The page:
The secret of Scottish success in Canada, so disproportionate, could only be summarized in three words: Scotland sent leaders.
Certainly, the country dispatched poor, uneducated people, some of them victims of the Highland Clearances and other grim circumstances. But with them, Scotland also sent many of its best and brightest: well-educated, hard-working young men—and women—who crossed the ocean to make their fortune.
Ken McGoogan’s newest non-fiction work, How the Scots Invented Canada (HarperCollins, 2010), traces, quite literally, the Scottish influence on the creation of what became Canada, from the nation-builders to those who made indelible marks upon the culture of the county we have somehow become. Writing on explorers from Alexander Mackenzie, Simon Fraser and Isobel Gunn to Robert Burns and Sir Walter Scott to Lord Selkirk, John A. Macdonald, William Lyon Mackenzie, Lord Elgin, Nellie McClung and dozens of other individuals, McGoogan moves through whole swaths of Canadian history and Scottish history’s influence upon our ideas and ideals. Certainly this is a tale told often enough, but rarely compiled in such a way as this, focusing on specific individuals as opposed to purely geographic movements, or that of the Hudson’s Bay Company or North West Company. I’ve long heard the phrase that “Canada is Scotland’s revenge on the English,” and certainly the enormous Scottish influence upon Canada is a story I’ve often thought well-known but occasionally reminded actually isn’t; a given to those who know, and for others, a complete unknown. McGoogan brings the information together into a highly researched and highly readable form, showing numerous of the threads that came west over the Atlantic to weave into the Canadian fabric.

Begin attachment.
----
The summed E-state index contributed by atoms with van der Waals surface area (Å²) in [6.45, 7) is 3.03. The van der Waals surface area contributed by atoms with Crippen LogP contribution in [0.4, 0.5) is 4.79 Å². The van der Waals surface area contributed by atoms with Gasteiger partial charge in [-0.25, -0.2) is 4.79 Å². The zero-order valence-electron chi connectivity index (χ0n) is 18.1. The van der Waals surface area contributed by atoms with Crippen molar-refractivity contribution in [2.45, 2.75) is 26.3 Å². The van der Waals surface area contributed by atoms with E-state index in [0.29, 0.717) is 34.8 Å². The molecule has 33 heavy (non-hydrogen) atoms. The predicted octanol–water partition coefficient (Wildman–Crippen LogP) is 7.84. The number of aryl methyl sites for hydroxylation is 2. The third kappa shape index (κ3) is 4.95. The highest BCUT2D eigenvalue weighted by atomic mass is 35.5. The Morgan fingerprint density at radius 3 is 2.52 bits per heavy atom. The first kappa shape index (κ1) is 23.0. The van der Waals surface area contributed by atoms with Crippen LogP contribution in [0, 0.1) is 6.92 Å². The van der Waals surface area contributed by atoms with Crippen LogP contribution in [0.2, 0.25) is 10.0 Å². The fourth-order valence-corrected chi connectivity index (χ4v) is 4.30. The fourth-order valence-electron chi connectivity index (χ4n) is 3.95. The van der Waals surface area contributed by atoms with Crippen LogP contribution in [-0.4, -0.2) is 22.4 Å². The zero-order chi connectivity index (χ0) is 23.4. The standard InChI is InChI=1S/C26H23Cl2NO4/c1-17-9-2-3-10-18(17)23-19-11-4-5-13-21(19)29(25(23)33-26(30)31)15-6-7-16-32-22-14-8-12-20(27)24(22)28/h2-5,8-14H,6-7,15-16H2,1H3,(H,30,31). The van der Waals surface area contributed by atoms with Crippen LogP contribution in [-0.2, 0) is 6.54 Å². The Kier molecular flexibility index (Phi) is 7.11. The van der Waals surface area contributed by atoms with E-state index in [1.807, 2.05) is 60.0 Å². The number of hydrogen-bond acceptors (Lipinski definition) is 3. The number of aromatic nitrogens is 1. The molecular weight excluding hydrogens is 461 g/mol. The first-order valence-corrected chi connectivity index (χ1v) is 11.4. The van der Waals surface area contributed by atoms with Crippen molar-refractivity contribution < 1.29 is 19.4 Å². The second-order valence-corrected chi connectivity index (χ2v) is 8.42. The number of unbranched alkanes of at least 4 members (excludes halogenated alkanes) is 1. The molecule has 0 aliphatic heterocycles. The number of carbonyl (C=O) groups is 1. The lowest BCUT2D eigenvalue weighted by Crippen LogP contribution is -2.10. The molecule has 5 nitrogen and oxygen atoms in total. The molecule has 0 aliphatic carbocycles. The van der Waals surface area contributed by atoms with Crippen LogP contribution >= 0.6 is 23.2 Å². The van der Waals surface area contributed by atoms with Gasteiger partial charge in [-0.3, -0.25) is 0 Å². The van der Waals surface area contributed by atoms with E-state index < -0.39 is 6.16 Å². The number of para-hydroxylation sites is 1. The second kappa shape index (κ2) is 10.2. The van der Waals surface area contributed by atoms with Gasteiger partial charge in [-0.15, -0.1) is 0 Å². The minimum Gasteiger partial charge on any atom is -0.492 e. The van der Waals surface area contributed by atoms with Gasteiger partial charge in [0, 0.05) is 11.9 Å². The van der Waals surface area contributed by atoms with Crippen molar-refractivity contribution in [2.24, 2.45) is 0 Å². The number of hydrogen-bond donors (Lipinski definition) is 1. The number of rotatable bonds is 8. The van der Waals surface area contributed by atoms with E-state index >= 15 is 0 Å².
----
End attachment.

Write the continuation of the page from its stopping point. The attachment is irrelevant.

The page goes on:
One of the stories he tells early on is of Scottish Presbyterian preacher John Knox, student of John Calvin, the man who created what would become our current dour, hard-working, industrious and literate notions of Scottish Presbyterianism, as well as being an accidental spark for what would become the Scottish Enlightenment:
For many years, John Knox sermonized at St. Giles. The irony was that, while preaching fire and brimstone, and railing against the excesses of Roman Catholicism, he made changes that brought on the Scottish Enlightenment. Knox decreed that everyone had to read the Bible, and figured out ways to make that happen. By 1750, 75 percent of Scots could read—a level of literacy unprecedented in Europe. Widespread literacy gave rise to broader education and so to the Enlightenment.
There are a number of books over the years that I’ve seen adding breadth and depth into the equation of how Canada became, including John Ralton Saul’s nearly bulletproof argument of Canada as a Metis nation in his A Fair Country: Telling Truths About Canada (Viking Canada, 2008), and some of the books McGoogan cites in his extensive bibliography, including Arthur Herman’s How the Scots Invented the Modern World (New York NY: Three Rivers Press, 2001) and Jenni Calder’s Scots in Canada (Edinburgh Scotland: Luath Press, 2003). McGoogan’s How the Scots Invented Canada isn’t presenting the Scottish influence as absolute on the evolution of Canada, but certainly an essential one. Part of what makes this book different and even essential, apart from the sheer amount of research that has gone into it, is just how far he moves into modern times, citing more contemporary Scots as an ongoing influence. Not just historic names such as Simon Fraser or Sir John A. Macdonald, but James Houston, Doris Anderson, Marshall McLuhan, Alice Munro, Bill Reid and Alistair MacLeod as contemporary nation builders. A magnificent, rich compilation of Canadian (and Scottish) histories, do we forgive him for mistakenly citing “Maxville” – home of the largest Highland Games outside of Scotland, deep inside Ontario’s oldest county, known for the highest concentration of Scottish immigration in Canada – as “Maxwell”? Yipes. Well, but for that. McGoogan traces a series of compelling stories of how this country became through Scottish means, ideas, ideals and individuals, giving much credit where credit is due. Now we just have to keep Mr. Harper from dismantling it.